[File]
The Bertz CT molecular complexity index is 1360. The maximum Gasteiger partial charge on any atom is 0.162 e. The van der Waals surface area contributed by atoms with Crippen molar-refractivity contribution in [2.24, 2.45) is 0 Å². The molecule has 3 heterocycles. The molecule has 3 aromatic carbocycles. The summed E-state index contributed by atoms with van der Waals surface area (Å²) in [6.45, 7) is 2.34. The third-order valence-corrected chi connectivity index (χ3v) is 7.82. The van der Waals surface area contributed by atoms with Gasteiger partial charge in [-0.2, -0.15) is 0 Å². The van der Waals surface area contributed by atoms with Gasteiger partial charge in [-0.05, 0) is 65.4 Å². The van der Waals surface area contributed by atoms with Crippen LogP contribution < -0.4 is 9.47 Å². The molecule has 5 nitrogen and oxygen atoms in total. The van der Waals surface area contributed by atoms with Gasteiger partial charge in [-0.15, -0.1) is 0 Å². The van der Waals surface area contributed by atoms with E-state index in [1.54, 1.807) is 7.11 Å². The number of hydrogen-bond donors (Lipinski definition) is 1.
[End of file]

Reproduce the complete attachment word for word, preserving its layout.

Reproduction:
The Bertz CT molecular complexity index is 1360. The maximum Gasteiger partial charge on any atom is 0.162 e. The van der Waals surface area contributed by atoms with Crippen molar-refractivity contribution in [2.24, 2.45) is 0 Å². The molecule has 3 heterocycles. The molecule has 3 aromatic carbocycles. The summed E-state index contributed by atoms with van der Waals surface area (Å²) in [6.45, 7) is 2.34. The third-order valence-corrected chi connectivity index (χ3v) is 7.82. The van der Waals surface area contributed by atoms with Gasteiger partial charge in [-0.2, -0.15) is 0 Å². The van der Waals surface area contributed by atoms with Gasteiger partial charge in [-0.05, 0) is 65.4 Å². The van der Waals surface area contributed by atoms with Crippen LogP contribution < -0.4 is 9.47 Å². The molecule has 5 nitrogen and oxygen atoms in total. The van der Waals surface area contributed by atoms with Gasteiger partial charge in [-0.15, -0.1) is 0 Å². The van der Waals surface area contributed by atoms with E-state index in [1.54, 1.807) is 7.11 Å². The number of hydrogen-bond donors (Lipinski definition) is 1.